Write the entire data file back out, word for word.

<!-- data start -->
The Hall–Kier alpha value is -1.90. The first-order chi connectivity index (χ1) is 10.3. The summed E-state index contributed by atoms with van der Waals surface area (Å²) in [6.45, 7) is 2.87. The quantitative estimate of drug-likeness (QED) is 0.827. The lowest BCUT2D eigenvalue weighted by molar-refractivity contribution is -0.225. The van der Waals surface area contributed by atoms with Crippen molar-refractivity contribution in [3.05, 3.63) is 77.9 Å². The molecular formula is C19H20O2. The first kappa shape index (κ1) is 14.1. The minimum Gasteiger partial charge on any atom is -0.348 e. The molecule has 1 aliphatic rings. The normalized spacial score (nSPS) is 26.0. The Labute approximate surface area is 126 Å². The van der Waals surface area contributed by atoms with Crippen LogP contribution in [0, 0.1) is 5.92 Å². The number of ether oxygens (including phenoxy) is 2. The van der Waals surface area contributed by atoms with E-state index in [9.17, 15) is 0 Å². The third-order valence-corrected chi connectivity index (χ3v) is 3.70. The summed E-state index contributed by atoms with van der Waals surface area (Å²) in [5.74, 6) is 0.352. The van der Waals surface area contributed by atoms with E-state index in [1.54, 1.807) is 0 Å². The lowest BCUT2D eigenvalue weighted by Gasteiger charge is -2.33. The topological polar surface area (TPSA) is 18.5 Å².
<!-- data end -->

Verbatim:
The Hall–Kier alpha value is -1.90. The first-order chi connectivity index (χ1) is 10.3. The summed E-state index contributed by atoms with van der Waals surface area (Å²) in [6.45, 7) is 2.87. The quantitative estimate of drug-likeness (QED) is 0.827. The lowest BCUT2D eigenvalue weighted by molar-refractivity contribution is -0.225. The van der Waals surface area contributed by atoms with Crippen molar-refractivity contribution in [3.05, 3.63) is 77.9 Å². The molecular formula is C19H20O2. The first kappa shape index (κ1) is 14.1. The minimum Gasteiger partial charge on any atom is -0.348 e. The molecule has 1 aliphatic rings. The normalized spacial score (nSPS) is 26.0. The Labute approximate surface area is 126 Å². The van der Waals surface area contributed by atoms with Crippen LogP contribution in [0, 0.1) is 5.92 Å². The number of ether oxygens (including phenoxy) is 2. The van der Waals surface area contributed by atoms with E-state index in [9.17, 15) is 0 Å². The third-order valence-corrected chi connectivity index (χ3v) is 3.70. The summed E-state index contributed by atoms with van der Waals surface area (Å²) in [5.74, 6) is 0.352. The van der Waals surface area contributed by atoms with E-state index in [1.54, 1.807) is 0 Å². The lowest BCUT2D eigenvalue weighted by Gasteiger charge is -2.33. The topological polar surface area (TPSA) is 18.5 Å².